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Habitat dedicates Deltaville house

Habitat for Humanity of Middlesex president Greg Chambers hands Evelyn West the keys to her new house in Delta Shores subdivision in Deltaville. (Photo by Tom Chillemi)

by Tom Chillemi

Tears of joy filled Evelyn West’s eyes as she accepted the keys to her Habitat for Humanity (HFH) house on Saturday, March 22.

The modest house in the Delta Shores Subdivision is the sixth house built by Habitat for Humanity of Middlesex, said HFH-Middlesex president Greg Chambers.

During Saturday’s open house, West explained she has been struggling to pay $750 a month in rent for a house trailer that was expensive to heat and cool.

Chambers said that one of HFH’s goals is to try to eliminate substandard housing. The Wests had been living in an older trailer with no insulation, insect issues, and heated by an oil furnace that was too costly to use. “So they got by with kerosene heaters,” he said.

West said she had to trim her grocery list so she would have money to pay utility bills. “It’s so draining to not have money for anything else,” she said.

That will change on Tuesday when she signs the deed (see related story). West will make house payments that are in keeping with her salary as a teacher’s aide at Middlesex Elementary School.

More good news is that her new house should help with her allergies to mold. The house she had rented inflamed her allergies and those of her 3-year-old grandson, who also will be living in the new house. “It’s still surreal,” said West. “When I wake up in the house, then I’ll know it’s real.”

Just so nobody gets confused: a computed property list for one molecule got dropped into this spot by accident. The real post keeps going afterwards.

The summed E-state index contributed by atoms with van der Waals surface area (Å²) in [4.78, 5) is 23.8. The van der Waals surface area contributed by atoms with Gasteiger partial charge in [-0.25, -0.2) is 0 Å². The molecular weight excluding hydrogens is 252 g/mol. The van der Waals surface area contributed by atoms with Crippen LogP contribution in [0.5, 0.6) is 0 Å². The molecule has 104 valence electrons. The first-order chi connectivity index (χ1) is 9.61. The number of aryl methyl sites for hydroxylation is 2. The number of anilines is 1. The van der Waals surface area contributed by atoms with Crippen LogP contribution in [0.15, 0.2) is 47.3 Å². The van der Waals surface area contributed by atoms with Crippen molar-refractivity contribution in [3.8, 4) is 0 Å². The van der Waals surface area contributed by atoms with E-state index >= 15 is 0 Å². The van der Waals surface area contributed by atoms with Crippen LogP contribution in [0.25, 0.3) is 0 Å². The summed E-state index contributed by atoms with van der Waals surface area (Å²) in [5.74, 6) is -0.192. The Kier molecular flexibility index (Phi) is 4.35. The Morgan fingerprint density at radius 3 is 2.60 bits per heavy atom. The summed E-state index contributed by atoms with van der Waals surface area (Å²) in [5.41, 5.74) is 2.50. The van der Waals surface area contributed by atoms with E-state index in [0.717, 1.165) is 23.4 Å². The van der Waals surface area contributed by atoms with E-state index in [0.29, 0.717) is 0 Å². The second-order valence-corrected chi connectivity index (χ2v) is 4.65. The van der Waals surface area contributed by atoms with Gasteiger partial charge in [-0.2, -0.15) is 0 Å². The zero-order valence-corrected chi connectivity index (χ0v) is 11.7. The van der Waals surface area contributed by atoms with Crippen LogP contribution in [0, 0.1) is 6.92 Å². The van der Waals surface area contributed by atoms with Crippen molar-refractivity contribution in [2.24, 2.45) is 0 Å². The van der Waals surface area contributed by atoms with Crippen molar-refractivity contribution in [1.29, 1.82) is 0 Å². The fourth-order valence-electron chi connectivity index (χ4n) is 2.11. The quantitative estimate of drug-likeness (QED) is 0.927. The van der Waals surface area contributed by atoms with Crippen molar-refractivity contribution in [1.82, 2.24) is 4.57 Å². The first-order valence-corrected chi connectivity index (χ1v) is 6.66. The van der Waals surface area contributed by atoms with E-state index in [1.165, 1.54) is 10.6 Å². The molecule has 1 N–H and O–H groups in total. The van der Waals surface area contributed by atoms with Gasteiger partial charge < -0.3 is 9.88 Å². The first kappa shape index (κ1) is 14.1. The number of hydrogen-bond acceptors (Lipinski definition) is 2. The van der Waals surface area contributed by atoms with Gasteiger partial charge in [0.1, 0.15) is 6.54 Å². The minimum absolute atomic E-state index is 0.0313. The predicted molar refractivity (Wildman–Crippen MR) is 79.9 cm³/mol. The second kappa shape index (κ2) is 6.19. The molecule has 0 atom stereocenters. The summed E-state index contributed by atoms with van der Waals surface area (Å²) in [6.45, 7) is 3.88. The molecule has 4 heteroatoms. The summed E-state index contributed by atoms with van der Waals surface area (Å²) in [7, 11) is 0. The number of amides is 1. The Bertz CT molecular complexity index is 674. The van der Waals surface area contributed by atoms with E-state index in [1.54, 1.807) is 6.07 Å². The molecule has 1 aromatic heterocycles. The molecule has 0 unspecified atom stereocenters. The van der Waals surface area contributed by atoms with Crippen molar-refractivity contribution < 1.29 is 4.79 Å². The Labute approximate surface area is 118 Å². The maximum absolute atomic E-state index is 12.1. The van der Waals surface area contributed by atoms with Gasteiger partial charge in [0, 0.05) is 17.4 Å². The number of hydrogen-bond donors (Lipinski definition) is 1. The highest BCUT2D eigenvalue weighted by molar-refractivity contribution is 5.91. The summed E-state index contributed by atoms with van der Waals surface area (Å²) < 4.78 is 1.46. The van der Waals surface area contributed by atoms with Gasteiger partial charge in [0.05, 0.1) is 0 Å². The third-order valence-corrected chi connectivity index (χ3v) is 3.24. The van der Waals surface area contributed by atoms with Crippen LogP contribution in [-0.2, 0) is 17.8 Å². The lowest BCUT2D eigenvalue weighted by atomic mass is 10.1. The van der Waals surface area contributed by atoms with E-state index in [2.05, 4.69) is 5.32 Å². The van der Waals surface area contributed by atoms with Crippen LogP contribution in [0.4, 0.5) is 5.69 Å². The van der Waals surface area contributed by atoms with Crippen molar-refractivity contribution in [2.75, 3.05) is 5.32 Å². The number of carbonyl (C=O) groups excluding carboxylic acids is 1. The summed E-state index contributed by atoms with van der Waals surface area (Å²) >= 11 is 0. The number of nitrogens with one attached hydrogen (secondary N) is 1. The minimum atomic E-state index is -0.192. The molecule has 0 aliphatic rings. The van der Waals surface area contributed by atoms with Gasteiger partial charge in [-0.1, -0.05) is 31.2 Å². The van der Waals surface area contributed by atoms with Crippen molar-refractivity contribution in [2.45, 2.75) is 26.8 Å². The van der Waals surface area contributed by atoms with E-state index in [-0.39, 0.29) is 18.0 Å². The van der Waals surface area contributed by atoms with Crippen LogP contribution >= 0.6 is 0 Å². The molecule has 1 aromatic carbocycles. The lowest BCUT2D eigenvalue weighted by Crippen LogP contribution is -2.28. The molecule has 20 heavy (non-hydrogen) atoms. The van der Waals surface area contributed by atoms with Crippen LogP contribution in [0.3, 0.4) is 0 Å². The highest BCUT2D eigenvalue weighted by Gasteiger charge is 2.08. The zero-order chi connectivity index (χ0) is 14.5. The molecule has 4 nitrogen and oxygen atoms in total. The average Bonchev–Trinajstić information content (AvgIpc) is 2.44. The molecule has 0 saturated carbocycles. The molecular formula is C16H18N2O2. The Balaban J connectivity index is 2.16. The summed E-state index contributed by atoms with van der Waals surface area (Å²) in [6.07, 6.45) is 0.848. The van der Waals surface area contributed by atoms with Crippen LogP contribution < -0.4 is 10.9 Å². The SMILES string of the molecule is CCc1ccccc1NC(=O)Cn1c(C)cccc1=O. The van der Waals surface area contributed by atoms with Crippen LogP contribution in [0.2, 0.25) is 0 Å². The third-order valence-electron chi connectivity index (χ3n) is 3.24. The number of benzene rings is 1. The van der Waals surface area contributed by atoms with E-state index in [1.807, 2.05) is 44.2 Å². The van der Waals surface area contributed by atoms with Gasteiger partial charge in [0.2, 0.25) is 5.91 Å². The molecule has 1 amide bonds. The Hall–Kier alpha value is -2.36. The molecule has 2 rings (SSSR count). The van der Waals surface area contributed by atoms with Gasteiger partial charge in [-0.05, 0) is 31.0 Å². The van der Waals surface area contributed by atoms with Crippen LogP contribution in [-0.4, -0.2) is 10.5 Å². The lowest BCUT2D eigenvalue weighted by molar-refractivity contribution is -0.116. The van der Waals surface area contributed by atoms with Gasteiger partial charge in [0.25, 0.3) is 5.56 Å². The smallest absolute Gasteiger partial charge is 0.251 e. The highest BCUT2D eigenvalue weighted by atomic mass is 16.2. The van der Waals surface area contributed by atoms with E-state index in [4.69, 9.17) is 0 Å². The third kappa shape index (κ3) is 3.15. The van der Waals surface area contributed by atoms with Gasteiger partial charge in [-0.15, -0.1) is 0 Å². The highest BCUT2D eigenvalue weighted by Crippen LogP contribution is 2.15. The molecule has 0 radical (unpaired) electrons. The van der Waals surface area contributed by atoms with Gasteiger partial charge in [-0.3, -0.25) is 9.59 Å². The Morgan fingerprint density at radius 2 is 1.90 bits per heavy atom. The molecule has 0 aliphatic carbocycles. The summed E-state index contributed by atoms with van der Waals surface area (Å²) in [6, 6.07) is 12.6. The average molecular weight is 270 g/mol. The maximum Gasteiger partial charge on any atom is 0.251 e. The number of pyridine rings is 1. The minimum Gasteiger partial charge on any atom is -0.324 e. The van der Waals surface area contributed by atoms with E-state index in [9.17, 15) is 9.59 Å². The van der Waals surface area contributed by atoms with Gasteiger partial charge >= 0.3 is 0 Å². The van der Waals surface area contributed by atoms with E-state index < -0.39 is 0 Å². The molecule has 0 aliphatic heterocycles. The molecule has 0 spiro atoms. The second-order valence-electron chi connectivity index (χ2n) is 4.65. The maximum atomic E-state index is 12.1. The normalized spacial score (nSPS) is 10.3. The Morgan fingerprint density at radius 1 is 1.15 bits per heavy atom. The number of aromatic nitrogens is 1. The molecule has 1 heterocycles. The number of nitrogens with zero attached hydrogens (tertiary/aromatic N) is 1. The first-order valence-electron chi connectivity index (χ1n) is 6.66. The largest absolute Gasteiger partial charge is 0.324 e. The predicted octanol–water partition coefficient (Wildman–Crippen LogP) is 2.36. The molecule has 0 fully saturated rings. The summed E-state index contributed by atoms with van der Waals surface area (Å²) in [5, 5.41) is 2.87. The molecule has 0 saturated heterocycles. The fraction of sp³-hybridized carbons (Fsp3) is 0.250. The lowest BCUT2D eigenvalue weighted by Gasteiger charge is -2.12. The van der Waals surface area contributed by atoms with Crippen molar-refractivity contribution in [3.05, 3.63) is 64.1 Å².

Three generations will benefit from this Habitat house. Living in the new house will be West, her two daughters, LaShae and Tiara, and two grandsons.

West said she didn’t think she would qualify for a Habitat house, but a friend got her an application. After the first meeting with HFH, West still wasn’t sure she would ever get out of her squalid living conditions. Then she got that good news phone call. “I was so happy I screamed,” said West. “I just couldn’t believe it . . . the Lord is amazing!”

All HFH families are required to perform 400 hours of labor. “Evelyn and family members have easily exceeded this requirement,” said Chambers. “They have been involved throughout, but helped most in painting the house.”

Read the rest of this story in this week’s Southside Sentinel at newstands throughout the county, or sign up here to receive a print and/or electronic pdf subscription.

posted 03.26.2014

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